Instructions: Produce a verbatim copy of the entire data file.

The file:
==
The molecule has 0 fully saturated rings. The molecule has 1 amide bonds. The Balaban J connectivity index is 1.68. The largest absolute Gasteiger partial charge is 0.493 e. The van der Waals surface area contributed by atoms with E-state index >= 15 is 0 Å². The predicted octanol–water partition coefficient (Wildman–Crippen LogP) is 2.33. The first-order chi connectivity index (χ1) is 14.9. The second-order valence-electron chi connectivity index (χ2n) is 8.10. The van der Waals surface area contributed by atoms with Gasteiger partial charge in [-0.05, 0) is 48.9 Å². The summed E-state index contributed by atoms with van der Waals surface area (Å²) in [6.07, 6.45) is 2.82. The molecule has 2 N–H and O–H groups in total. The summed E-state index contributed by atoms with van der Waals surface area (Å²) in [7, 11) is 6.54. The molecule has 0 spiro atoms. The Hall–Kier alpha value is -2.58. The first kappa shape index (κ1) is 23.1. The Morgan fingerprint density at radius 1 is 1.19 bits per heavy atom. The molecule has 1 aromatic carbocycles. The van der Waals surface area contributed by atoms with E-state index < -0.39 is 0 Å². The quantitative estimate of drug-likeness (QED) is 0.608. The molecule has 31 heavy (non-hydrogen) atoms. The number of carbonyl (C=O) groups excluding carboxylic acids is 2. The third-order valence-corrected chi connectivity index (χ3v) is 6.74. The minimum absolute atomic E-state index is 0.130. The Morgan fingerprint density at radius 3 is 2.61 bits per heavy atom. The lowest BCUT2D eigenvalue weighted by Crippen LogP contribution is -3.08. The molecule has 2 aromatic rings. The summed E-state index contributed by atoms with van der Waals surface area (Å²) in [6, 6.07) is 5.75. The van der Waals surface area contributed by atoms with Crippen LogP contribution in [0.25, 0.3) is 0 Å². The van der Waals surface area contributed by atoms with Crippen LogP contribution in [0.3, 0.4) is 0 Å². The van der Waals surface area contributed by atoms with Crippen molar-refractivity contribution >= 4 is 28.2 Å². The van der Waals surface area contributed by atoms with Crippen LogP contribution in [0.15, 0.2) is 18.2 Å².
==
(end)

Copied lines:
The molecule has 0 fully saturated rings. The molecule has 1 amide bonds. The Balaban J connectivity index is 1.68. The largest absolute Gasteiger partial charge is 0.493 e. The van der Waals surface area contributed by atoms with E-state index >= 15 is 0 Å². The predicted octanol–water partition coefficient (Wildman–Crippen LogP) is 2.33. The first-order chi connectivity index (χ1) is 14.9. The second-order valence-electron chi connectivity index (χ2n) is 8.10. The van der Waals surface area contributed by atoms with Gasteiger partial charge in [-0.05, 0) is 48.9 Å². The summed E-state index contributed by atoms with van der Waals surface area (Å²) in [6.07, 6.45) is 2.82. The molecule has 2 N–H and O–H groups in total. The summed E-state index contributed by atoms with van der Waals surface area (Å²) in [7, 11) is 6.54. The molecule has 0 spiro atoms. The Hall–Kier alpha value is -2.58. The first kappa shape index (κ1) is 23.1. The Morgan fingerprint density at radius 1 is 1.19 bits per heavy atom. The molecule has 1 aromatic carbocycles. The van der Waals surface area contributed by atoms with E-state index < -0.39 is 0 Å². The quantitative estimate of drug-likeness (QED) is 0.608. The molecule has 31 heavy (non-hydrogen) atoms. The number of carbonyl (C=O) groups excluding carboxylic acids is 2. The third-order valence-corrected chi connectivity index (χ3v) is 6.74. The minimum absolute atomic E-state index is 0.130. The Morgan fingerprint density at radius 3 is 2.61 bits per heavy atom. The lowest BCUT2D eigenvalue weighted by Crippen LogP contribution is -3.08. The molecule has 2 aromatic rings. The summed E-state index contributed by atoms with van der Waals surface area (Å²) in [6, 6.07) is 5.75. The van der Waals surface area contributed by atoms with Crippen LogP contribution in [0.25, 0.3) is 0 Å². The van der Waals surface area contributed by atoms with Crippen LogP contribution in [0.3, 0.4) is 0 Å². The van der Waals surface area contributed by atoms with Crippen molar-refractivity contribution >= 4 is 28.2 Å². The van der Waals surface area contributed by atoms with Crippen LogP contribution in [0.15, 0.2) is 18.2 Å².